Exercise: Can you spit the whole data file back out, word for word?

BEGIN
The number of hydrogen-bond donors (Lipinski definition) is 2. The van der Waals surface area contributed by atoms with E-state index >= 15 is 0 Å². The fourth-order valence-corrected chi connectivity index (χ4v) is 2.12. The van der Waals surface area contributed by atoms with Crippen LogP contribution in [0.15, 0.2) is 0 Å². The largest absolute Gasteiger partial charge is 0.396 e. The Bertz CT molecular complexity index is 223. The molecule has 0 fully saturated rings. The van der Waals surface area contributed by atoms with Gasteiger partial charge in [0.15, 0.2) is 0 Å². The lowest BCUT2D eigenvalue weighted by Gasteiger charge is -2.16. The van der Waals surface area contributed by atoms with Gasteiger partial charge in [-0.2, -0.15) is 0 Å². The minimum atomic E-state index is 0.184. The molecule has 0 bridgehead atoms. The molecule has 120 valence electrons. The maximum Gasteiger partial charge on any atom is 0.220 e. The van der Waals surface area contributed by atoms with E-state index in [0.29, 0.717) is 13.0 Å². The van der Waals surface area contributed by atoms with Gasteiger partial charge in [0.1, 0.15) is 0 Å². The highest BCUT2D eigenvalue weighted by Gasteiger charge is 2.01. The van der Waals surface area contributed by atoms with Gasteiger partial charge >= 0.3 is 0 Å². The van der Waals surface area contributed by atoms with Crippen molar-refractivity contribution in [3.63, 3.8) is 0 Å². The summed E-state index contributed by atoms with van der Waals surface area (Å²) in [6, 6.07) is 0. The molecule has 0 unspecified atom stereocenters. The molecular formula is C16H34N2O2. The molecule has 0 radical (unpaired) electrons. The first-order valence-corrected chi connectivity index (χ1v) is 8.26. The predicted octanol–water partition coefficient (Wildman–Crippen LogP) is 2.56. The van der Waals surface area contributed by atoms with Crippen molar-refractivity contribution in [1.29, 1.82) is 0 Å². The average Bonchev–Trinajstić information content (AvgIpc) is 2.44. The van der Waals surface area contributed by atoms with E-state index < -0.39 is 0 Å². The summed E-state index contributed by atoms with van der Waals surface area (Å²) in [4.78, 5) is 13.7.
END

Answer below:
The number of hydrogen-bond donors (Lipinski definition) is 2. The van der Waals surface area contributed by atoms with E-state index >= 15 is 0 Å². The fourth-order valence-corrected chi connectivity index (χ4v) is 2.12. The van der Waals surface area contributed by atoms with Crippen LogP contribution in [0.15, 0.2) is 0 Å². The largest absolute Gasteiger partial charge is 0.396 e. The Bertz CT molecular complexity index is 223. The molecule has 0 fully saturated rings. The van der Waals surface area contributed by atoms with Gasteiger partial charge in [0.15, 0.2) is 0 Å². The lowest BCUT2D eigenvalue weighted by Gasteiger charge is -2.16. The van der Waals surface area contributed by atoms with Gasteiger partial charge in [-0.2, -0.15) is 0 Å². The minimum atomic E-state index is 0.184. The molecule has 0 bridgehead atoms. The molecule has 120 valence electrons. The maximum Gasteiger partial charge on any atom is 0.220 e. The van der Waals surface area contributed by atoms with E-state index in [0.29, 0.717) is 13.0 Å². The van der Waals surface area contributed by atoms with Gasteiger partial charge in [0.1, 0.15) is 0 Å². The highest BCUT2D eigenvalue weighted by Gasteiger charge is 2.01. The van der Waals surface area contributed by atoms with Gasteiger partial charge >= 0.3 is 0 Å². The van der Waals surface area contributed by atoms with Crippen molar-refractivity contribution in [3.63, 3.8) is 0 Å². The summed E-state index contributed by atoms with van der Waals surface area (Å²) in [6, 6.07) is 0. The molecule has 0 unspecified atom stereocenters. The molecular formula is C16H34N2O2. The molecule has 0 radical (unpaired) electrons. The first-order valence-corrected chi connectivity index (χ1v) is 8.26. The predicted octanol–water partition coefficient (Wildman–Crippen LogP) is 2.56. The van der Waals surface area contributed by atoms with Crippen molar-refractivity contribution in [1.29, 1.82) is 0 Å². The average Bonchev–Trinajstić information content (AvgIpc) is 2.44. The van der Waals surface area contributed by atoms with E-state index < -0.39 is 0 Å². The summed E-state index contributed by atoms with van der Waals surface area (Å²) in [4.78, 5) is 13.7.